In order to truly understand addiction, and the methods on how to overcome it, it is necessary to consider its three primary components.
First is the physiological aspect, which results from changes in brain chemistry. The second is the psychological aspect, which involves our thoughts and behaviors. The third is the social component.
This also applies to junk food addiction. Since junk food isn’t just an abusive substance but also “food” which almost everyone eats, it makes things slightly different.
Addiction is physiological
It is a scientific fact that substances of abuse cause neurochemical changes in the brain.
When the body ingests cocaine, amphetamine, nicotine or sugar, there is elevated activity of dopamine in the “mesolimbic pathway” in the brain, also known as the reward system.
It is normal that these reward pathways become activated during things we enjoy, such as having sex or eating, and this system is designed to make us actively seek out this sort of behavior. However, substances of abuse have an impact way beyond that of normal enjoyable activities.
To put it another way, the brain “learns” that junk food is associated with a high “reward”, and becomes hardwired to make us want more of it, and to do this it affects our thoughts and behaviors.
For more info on food reward and junk food addiction, I recommend reading this excellent series by Dr. Stephan Guyenet who specializes in the neurobiology of body fat regulation.
During prolonged use, this results in changes in brain chemistry and circuitry which encourages us to compulsively seek out more of the substance. This is particularly strong in people who have a genetic predisposition to addiction.
There are also some suggestions that peptides from wheat glutens can pass in to the bloodstream from the digestive tract and may cross the blood brain barrier. These peptides are known to stimulate opioid receptors, which is a possible mechanism for wheat being addictive.
Addiction is psychological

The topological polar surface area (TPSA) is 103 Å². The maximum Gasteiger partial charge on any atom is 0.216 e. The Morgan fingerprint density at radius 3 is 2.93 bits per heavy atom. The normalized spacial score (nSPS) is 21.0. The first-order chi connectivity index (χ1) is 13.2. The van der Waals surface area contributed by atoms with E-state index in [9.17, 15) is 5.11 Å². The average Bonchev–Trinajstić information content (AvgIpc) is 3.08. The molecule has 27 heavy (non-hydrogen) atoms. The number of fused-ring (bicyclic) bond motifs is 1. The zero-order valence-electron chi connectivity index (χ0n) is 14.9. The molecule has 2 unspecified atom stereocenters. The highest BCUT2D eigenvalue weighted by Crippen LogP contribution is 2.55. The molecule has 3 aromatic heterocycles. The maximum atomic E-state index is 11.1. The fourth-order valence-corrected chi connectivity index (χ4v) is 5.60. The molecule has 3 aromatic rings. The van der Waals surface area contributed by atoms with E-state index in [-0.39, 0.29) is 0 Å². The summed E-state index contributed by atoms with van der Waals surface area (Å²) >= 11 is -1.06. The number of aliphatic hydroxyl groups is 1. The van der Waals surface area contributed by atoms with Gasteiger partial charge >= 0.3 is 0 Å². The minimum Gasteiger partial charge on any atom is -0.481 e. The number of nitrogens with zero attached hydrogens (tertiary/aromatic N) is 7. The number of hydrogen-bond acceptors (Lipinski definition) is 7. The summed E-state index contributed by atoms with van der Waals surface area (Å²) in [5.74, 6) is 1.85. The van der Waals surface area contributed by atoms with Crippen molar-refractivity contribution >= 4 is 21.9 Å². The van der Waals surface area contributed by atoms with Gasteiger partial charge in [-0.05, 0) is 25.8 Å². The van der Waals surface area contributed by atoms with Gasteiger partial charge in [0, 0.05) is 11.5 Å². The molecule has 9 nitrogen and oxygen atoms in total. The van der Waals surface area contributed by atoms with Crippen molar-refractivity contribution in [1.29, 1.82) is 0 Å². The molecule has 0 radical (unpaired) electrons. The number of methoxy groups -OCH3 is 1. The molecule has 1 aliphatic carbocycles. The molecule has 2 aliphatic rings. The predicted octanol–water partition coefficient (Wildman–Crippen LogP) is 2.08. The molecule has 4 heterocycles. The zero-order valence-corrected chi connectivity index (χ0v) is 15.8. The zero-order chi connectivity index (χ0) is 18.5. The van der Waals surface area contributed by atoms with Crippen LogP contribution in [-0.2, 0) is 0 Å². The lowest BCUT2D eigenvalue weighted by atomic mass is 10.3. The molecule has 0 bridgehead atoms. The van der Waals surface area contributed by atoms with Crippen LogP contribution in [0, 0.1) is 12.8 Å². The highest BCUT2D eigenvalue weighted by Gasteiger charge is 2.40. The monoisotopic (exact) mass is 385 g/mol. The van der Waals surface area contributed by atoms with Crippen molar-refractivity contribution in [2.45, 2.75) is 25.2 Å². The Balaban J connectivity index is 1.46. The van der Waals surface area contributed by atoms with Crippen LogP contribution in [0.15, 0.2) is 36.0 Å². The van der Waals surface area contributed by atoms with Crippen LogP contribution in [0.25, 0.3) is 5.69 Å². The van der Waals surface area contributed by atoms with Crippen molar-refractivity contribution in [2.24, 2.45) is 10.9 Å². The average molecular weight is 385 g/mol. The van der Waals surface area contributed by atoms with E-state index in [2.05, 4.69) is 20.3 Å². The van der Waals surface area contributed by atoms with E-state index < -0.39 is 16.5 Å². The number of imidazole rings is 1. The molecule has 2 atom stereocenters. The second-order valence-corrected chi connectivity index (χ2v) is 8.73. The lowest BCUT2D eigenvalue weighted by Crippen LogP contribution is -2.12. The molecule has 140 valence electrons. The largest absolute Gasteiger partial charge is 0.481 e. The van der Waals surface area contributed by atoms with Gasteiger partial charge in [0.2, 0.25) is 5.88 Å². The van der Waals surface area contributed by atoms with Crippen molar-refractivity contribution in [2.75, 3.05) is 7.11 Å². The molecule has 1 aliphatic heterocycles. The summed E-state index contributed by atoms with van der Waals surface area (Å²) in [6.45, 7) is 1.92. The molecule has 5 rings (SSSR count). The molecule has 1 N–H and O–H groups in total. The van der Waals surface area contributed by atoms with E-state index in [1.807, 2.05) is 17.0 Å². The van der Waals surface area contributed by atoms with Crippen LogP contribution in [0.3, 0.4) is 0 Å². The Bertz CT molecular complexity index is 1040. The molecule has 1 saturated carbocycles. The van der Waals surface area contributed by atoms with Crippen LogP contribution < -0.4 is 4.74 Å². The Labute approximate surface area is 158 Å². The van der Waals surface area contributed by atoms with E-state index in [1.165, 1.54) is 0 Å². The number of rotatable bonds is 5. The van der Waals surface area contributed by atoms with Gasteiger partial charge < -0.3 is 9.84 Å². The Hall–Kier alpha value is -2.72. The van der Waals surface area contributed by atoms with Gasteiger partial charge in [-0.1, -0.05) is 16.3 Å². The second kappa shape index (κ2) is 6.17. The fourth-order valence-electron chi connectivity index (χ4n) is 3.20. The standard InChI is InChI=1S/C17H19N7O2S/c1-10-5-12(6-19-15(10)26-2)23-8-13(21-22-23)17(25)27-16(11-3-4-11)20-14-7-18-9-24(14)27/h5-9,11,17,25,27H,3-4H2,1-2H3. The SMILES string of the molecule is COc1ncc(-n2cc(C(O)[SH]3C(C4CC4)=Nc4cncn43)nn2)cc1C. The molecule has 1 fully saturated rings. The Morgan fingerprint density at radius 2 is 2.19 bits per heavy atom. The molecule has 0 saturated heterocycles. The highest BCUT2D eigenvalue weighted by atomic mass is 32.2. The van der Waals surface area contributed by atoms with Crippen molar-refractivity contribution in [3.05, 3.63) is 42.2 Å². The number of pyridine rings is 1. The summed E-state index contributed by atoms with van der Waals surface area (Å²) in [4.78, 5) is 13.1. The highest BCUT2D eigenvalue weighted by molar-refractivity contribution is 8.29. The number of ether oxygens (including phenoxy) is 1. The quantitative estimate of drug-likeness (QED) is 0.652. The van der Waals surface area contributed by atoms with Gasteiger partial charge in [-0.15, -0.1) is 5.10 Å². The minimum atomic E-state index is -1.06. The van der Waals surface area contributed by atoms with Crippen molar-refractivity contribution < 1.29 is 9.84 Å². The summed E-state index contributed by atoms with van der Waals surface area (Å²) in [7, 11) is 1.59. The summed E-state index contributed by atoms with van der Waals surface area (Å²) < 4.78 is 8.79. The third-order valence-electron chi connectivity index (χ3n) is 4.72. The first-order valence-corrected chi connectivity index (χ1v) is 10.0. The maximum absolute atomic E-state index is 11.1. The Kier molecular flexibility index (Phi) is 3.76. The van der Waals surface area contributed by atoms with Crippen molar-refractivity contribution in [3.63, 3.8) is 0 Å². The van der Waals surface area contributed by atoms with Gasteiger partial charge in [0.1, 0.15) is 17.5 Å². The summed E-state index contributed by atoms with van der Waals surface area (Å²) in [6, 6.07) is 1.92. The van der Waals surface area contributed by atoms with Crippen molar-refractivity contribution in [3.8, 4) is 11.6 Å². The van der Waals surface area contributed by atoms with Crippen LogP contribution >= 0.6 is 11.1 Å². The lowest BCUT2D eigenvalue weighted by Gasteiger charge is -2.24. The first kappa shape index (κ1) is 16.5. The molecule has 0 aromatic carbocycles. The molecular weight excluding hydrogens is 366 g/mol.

When these neurochemical changes occur, our thoughts and behaviors are altered. Our thoughts start to revolve around the substance and we start thinking about methods on how to obtain it.
This is because our brain “knows” that eating junk food makes the brain “feel good”. This is the same as with abusive drugs, they affect brain chemistry in a way that makes the brain “feel good”, and when the brain does something that makes it feel good, it will do whatever it can to feel good again.
This often ends up in compulsive behavior which has nothing to do with logic or reason. Sometimes we know that what we’re doing is wrong, but it is as if the part of our brain where logic resides doesn’t have much control over these behaviors.
People are also conditioned to enjoy sweets since early childhood, when candies are often associated with good behavior, birthdays and holidays. Some parents even start rewarding their kids with sweets by the age that they’re barely old enough to speak.
Addiction is social
I think one of the key problems with junk food addiction is the social factor.
When drug addicts go into rehab to give up their habit, they are instructed to cut out all relations with the people they used to do drugs with. This is a critical factor, and long term success is unlikely without it.
With junk food, this is obviously not possible. The people around us are going to continue eating junk food, and it will be a part of major events like parties, birthdays and holidays.
Junk food is also everywhere and it is very convenient to stop at the next drive-through to buy a bunch of burgers and fries. Usually there are few fast food places that actually serve healthy food.
It can start feeling like an obligation having to cook every day, and it can be hard to say no when friends and family are indulging in the foods we are not able to eat.
These were the three primary components of addiction.
It is a good reason why most therapies for drug addicts focus mainly on the psychological and social aspects of the problem, because the physiology is almost impossible to control.
However, when the social and psychological factors are attended to, and long term avoidance of the substance of abuse is achieved, then the neurochemistry in the brain will catch up eventually.